++ed by:
Marty O'Brien

NAME

Acme::AsciiArtinator - Embed Perl code in ASCII artwork

VERSION

0.04

SYNOPSIS

    use Acme::AsciiArtinator;
    asciiartinate( { art_file  => "ascii.file",
                     code_file => "code.pl",
                     output    => "output.pl" } );

DESCRIPTION

Embeds Perl code (or at least gives it a good college try) into a piece of ASCII artwork by replacing the non-whitespace (we'll refer to non-whitespace a lot in this document, so let's just call it darkspace for convenience) characters of an ASCII file with the characters of a Perl script. If necessary, the code is modified (padded) so that blocks of contiguous characters (keywords, quoted strings, alphanumeric literals, etc.) in the code are aligned with at least the minimum number of contiguous darkspace characters in the artwork.

EXAMPLE

Suppose we have a file called spider.pl with the following code:

    &I();$N=<>;@o=(map{$z=${U}x($x=1+$N-$_);
    ' 'x$x.($".$F)x$_.($B.$z.$P.$z.$F).($B.$")x$_.$/}
    0..$N);@o=(@o,($U.$F)x++$N.($"x3).($B.$U)x$N.$/);
    print@o;
    sub I{($B,$F,$P,$U)=qw(\\ / | _);}
    while($_=pop@o){y'/\\'\/';@o||y#_# #;$t++||y#_ # _#;print}

What this code does is read one value from standard input and draws a spider web of the given size:

    $ echo 5 | perl spiders.pl
          \______|______/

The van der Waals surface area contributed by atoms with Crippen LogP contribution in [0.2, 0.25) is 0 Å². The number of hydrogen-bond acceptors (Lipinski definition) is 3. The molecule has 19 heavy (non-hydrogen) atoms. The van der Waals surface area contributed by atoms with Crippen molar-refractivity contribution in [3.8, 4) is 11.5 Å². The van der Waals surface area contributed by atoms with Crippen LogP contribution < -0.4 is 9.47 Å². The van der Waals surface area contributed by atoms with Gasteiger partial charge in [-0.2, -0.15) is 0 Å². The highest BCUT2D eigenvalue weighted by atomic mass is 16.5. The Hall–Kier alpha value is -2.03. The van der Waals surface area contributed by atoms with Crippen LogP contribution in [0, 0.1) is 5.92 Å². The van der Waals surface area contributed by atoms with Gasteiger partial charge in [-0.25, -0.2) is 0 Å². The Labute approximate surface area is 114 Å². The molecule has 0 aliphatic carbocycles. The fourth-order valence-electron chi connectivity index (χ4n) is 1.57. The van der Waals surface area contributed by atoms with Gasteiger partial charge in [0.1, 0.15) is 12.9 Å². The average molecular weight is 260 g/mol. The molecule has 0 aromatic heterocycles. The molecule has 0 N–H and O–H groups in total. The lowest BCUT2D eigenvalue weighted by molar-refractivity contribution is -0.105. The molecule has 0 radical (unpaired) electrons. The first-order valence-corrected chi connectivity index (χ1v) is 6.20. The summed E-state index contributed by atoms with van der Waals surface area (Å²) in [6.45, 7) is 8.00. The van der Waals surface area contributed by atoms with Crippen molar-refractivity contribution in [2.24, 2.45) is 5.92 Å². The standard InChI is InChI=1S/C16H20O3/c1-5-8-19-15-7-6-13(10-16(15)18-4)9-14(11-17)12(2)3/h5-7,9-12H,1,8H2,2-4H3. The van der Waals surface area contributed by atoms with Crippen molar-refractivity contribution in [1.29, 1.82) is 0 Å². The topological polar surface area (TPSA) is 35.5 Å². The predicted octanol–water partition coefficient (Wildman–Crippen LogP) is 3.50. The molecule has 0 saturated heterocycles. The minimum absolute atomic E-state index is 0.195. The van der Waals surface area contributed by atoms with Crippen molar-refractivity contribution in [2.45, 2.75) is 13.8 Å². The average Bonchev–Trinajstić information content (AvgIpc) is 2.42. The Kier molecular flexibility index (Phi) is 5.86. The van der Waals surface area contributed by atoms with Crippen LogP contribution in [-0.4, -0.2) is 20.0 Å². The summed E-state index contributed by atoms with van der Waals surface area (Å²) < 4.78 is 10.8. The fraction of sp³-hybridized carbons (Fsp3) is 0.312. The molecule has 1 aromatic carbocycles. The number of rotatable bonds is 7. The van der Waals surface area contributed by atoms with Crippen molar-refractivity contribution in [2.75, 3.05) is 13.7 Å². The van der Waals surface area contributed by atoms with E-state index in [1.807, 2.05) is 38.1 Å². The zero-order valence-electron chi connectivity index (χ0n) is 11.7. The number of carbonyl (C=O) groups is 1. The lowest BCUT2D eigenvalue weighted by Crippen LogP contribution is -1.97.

/\_____|_____/\
         / /\____|____/\ \
        / / /\___|___/\ \ \
       / / / /\__|__/\ \ \ \
      / / / / /\_|_/\ \ \ \ \
    _/_/_/_/_/_/   \_\_\_\_\_\_
     \ \ \ \ \ \___/ / / / / /
      \ \ \ \ \/_|_\/ / / / /
       \ \ \ \/__|__\/ / / /
        \ \ \/___|___\/ / /
         \ \/____|____\/ /
          \/_____|_____\/
          /      |      \

Suppose we also have a file called spider.ascii that looks like:

               ;               ,
             ,;                 '.
            ;:                   :;
           ::                     ::
           ::                     ::
           ':                     :
            :.                    :
         ;' ::                   ::  '
        .'  ';                   ;'  '.
       ::    :;                 ;:    ::
       ;      :;.             ,;:     ::
       :;      :;:           ,;"      ::
       ::.      ':;  ..,.;  ;:'     ,.;:
        "'"...   '::,::::: ;:   .;.;""'
            '"""....;:::::;,;.;"""
        .:::.....'"':::::::'",...;::::;.
       ;:'.'""'"";.,;:::::;.'"""""". ':;
      ::'         ;::;:::;::..         :;
     ::.        ,;:::::::::::;:..       ::
     ;'     ,;;:;::::::::::::::;";..    ':.
    ::     ;:"  ::::::"__'::::::  ":     ::
     :.    ::   ::::::;__:::::::  ::    .;
      ;    ::   :::::::__:::::::   :    ;
       '   ::   ::::::....:::::'  ,:   '
        '  ::    :::::::::::::"   ::
           ::     ':::::::::"'    ::
           ':       """""""'      ::
            ::                   ;:
            ':;                 ;:"
              ';              ,;'
                "'           '"            

And now suppose that we think it would be pretty cool if the code that draws spider webs on the screen actually looked like a spider. Well, this is a job for the Acme::AsciiArtinator.